Three thousand miles from his native Lyon, Frenchman Claude Abry is living his dream in the Middle East, where he once cooked for royalty and has now traded his chef's toque for helmets and Harley-Davidsons.
"After my family, I have two loves in life: cooking and riding motorcycles," Abry, 43, told AFP at his Harley dealership outside the Jordanian capital, Amman -- a challenging project in a country where bikes were banned for more than two decades for reasons of "public safety".
"Cooking and riding motorcycles give me and my family freedom. I had nothing and I worked very hard to become a chef -- and one of the best," he said.
In Lyon, France's gastronomic capital, Abry worked under iconic chef Paul Bocuse before moving to Jordan and cooking for King Abdullah II -- who, like his late father, King Hussein, is a motorcycle enthusiast and Harley owner.
"I was the youngest pastry chef with Bocuse," Abry said, but declined to speak of his time at Jordan's royal palace for confidentiality reasons.
Abry moved to Jordan in 2000, after having also lived in Beirut and Kuwait.
Although he says he misses his first calling, his love for bikes never waned, and he decided in 2010 to become a dealer for legendary American brand Harley.
"I'm a biker, after all. I don't want to wear a tuxedo," said Abry, an affable man sporting a beard, tattoos and an earring.
"The passion for motorcycling runs in the family. My father taught me to ride when I was young. He said, 'When you have kids, you must teach them too.'"
His three children, Lucie, 21, Jad, 18, and Nour, 11, all learnt to ride when they were around six.
Lucie and her mother Martine, who is also from Lyon, work in the family business.
"My wife loves motorcycling too. Her father and grandfather have been Harley riders since 1932," Abry said.
He might appear unconventional in a conservative society, but over the years he has immersed himself in local traditions and culture.
"I love Jordan. We raised our children here. It's our second home. When we first saw Jordan we said to ourselves, 'We have to build something here,'" he said.
"We said the motorcycle business would be good for Jordan -- the roads and climate are good."
For the past three years, Abry has been on a mission to share his passion with Jordanians. He says the toughest challenge is to change the way people view bikers and motorcycles.
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"In Jordan, bikes are linked to old movies, gangs and things like that. But motorcycles are not just a means of transport. It is love," he said.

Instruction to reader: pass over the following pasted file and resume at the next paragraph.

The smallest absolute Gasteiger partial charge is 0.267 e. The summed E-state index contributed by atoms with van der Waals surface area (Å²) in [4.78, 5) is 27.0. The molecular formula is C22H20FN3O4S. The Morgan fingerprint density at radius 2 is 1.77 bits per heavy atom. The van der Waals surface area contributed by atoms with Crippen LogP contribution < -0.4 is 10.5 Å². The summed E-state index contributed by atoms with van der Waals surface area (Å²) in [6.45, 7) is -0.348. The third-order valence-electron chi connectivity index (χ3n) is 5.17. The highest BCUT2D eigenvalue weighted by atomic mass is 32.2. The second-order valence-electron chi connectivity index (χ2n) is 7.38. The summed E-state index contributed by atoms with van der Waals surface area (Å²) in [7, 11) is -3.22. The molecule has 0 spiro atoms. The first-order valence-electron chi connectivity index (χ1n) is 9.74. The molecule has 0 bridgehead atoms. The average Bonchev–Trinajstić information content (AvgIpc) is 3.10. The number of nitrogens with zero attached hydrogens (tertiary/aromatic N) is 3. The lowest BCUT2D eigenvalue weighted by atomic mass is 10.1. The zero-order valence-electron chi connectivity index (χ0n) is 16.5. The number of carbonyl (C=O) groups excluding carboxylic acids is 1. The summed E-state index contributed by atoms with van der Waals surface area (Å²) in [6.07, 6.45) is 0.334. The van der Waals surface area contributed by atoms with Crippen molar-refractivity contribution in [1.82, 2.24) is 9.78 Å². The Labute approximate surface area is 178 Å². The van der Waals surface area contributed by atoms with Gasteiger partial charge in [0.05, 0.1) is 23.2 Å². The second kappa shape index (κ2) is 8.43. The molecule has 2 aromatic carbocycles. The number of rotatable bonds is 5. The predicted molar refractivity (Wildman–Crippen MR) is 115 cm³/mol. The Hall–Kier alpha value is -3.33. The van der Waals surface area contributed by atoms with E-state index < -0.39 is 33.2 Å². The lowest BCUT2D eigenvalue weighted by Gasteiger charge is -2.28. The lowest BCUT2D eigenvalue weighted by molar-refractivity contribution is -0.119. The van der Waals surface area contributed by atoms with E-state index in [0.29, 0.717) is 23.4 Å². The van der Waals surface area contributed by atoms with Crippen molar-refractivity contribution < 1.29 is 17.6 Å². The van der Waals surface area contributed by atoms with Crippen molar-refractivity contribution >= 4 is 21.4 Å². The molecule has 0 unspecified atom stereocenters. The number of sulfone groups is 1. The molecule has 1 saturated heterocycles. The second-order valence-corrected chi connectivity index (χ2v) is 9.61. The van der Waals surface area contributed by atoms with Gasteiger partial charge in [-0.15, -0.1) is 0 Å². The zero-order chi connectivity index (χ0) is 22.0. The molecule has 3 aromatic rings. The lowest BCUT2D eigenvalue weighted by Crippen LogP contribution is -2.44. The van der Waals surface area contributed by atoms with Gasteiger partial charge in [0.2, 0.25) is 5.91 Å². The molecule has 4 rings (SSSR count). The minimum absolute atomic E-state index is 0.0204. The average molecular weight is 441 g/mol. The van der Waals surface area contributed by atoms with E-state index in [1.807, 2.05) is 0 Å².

His clients tend to agree.
"For people here, Harley-Davidson is a new thing, a new culture. And people tend to resist new things and change," said 35-year-old Omar, who rides a 2000 Harley Fatboy.
"But I think Abry has made a difference and started to change how people think. He is spreading the Harley culture."
Abry says he feels Jordanian, although he also misses France.
"Some Americans came the other day and were surprised to see a Frenchman in Jordan dealing in Harleys. I told them I consider myself part of this country. I speak good Arabic and fast during the holy month of Ramadan," he said.
"Jordan makes me happy, and I feel I have lived all my life here. But at the same time, I miss France. I visit it every year."
In cash-strapped Jordan, many people look on Harley-Davidsons as a luxury.
"Not true," Abry said. "Many Harley owners say their bikes cost much less than cars."
His dealership employs six Jordanians, selling 30 models costing between 8,500 dinars and 30,000 dinars (9,300 to 33,000 euros, $12,000 to $42,000).
Abry also set up the "Kingdom of Jordan Chapter" of Harley aficionados, which now has 220 members, including 24 women.
The chapter organises a weekly bike trip and also tours abroad three times a year.
"Last year, 18 bikers from Jordan went to Lyon, Milan, Venice, Slovenia, and Austria and back," Abry said.
To celebrate their wedding anniversary last year, he and Martine rode across Israel and the occupied Palestinian territories.
"We went to Jerusalem, Bethlehem, Ramallah, Haifa, Jaffa and Nazareth. It was great," he said.
Now he is looking at ways to expand the business to Iraqi Kurdistan.
"There are two or three Harley-Davidsons in Kurdistan, no more. Roads there are very nice. So if there's a chance for me there, I think I'll go for it. Why not?
"Most problems in this job are about changing attitudes. It's not easy."